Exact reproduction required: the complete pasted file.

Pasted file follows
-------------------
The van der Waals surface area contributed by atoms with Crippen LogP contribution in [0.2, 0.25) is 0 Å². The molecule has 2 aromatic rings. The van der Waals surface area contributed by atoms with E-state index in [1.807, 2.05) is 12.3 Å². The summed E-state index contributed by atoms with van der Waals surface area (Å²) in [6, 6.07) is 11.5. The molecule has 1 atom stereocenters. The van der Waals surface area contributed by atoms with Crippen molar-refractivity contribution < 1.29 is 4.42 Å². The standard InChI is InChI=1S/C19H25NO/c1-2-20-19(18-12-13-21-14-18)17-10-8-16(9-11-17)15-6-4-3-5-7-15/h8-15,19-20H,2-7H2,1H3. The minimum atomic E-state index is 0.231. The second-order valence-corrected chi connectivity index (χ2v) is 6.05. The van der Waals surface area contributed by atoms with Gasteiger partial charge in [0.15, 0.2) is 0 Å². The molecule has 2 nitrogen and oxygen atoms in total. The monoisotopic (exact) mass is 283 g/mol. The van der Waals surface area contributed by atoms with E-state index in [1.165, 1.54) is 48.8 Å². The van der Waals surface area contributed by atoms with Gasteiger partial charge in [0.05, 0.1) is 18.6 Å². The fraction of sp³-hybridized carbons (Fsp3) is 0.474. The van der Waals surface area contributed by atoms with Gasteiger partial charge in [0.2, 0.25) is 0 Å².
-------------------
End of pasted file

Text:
The van der Waals surface area contributed by atoms with Crippen LogP contribution in [0.2, 0.25) is 0 Å². The molecule has 2 aromatic rings. The van der Waals surface area contributed by atoms with E-state index in [1.807, 2.05) is 12.3 Å². The summed E-state index contributed by atoms with van der Waals surface area (Å²) in [6, 6.07) is 11.5. The molecule has 1 atom stereocenters. The van der Waals surface area contributed by atoms with Crippen molar-refractivity contribution < 1.29 is 4.42 Å². The standard InChI is InChI=1S/C19H25NO/c1-2-20-19(18-12-13-21-14-18)17-10-8-16(9-11-17)15-6-4-3-5-7-15/h8-15,19-20H,2-7H2,1H3. The minimum atomic E-state index is 0.231. The second-order valence-corrected chi connectivity index (χ2v) is 6.05. The van der Waals surface area contributed by atoms with Gasteiger partial charge in [0.15, 0.2) is 0 Å². The molecule has 2 nitrogen and oxygen atoms in total. The monoisotopic (exact) mass is 283 g/mol. The van der Waals surface area contributed by atoms with E-state index in [1.165, 1.54) is 48.8 Å². The van der Waals surface area contributed by atoms with Gasteiger partial charge in [0.05, 0.1) is 18.6 Å². The fraction of sp³-hybridized carbons (Fsp3) is 0.474. The van der Waals surface area contributed by atoms with Gasteiger partial charge in [0.2, 0.25) is 0 Å².